Roseboro offers an invaluable section that details the essence of teaching as more than telling and on behalf of student and teacher assures us that test prep is a “no brainer”. Having students "understand" what they are to be assessed on and in what way...as well as supplying reasons for measurement boosts their self-confidence and likelihood of their success lets them know that you are their advocate - not there to do a "gotcha".

Her use of color coding is brilliant...as a primary teaching tool and as a means of making room for "peer instruction"...Beautiful use of the personal stories to alert the new teacher to the essence of individuality regarding learning styles. With regard to "critical reading"...and conferencing...what a wonderful opportunity to have students compare their earliest work - prior to introduction to a particular concept or concepts...to their most recent .or final work...discussing either orally or in writing (or both) their progress. Foremost, I love the idea of connecting personal writing to current events in their lives.

In summation, Roseboro has created a practical guidebook for success as a neophyte teacher as well as a refreshing overview of personal practice as we monitor and adjust veteran approaches to “effective teaching”.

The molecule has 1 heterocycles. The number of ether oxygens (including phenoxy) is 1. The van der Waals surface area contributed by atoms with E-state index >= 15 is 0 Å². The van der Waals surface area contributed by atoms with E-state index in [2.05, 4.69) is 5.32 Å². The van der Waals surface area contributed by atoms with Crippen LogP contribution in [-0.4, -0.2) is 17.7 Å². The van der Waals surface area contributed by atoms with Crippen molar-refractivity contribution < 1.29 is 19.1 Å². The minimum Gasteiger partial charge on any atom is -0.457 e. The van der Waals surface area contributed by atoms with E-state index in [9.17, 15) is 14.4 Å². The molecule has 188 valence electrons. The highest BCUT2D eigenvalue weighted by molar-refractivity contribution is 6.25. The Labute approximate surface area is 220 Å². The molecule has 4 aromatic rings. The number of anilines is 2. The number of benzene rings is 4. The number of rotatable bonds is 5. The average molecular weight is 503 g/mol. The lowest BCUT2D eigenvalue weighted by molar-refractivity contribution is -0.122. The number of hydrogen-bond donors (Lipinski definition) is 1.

Marilyn Gross, Pennsylvania retired reading specialist, 30+years. accelerated, developmental, corrective, remedial K-12 & university levels

As Head of Middle School at a small, private, independent school, I would happily recommend this book not only to my middle school faculty and colleagues but also to teachers of language arts at any level. The thoughtful analysis of language arts teaching that Roseboro provides would, no doubt, be of value to any teacher who values literacy and, more importantly, values literacy learners. Confident but not arrogant, witty but not cloying, informative but not preachy, Teaching Reading in Middle School: Common Core and More should take a prominent, accessible position on every language arts classroom’s reference shelf.
Rudolph Sharpe, Jr. Head of Middle School,Lancaster Country Day School, Lancaster, PA

Anna is the colleague all teachers hope they have and hope to become, and she is the teacher we all want for our own children. Her book is grounded in an over-arching philosophy of the relevance of teaching individual students in the seamless circle of an English classroom how to be successful and joyful while acquiring the tools of the mind and applying acquired skills to understanding texts and for producing them. Her writing style is an on-going conversation of ideas, practical, detailed, focused, and tested ideas, and of how to teach students to acquire, cherish, utilize, and hunger for knowledge.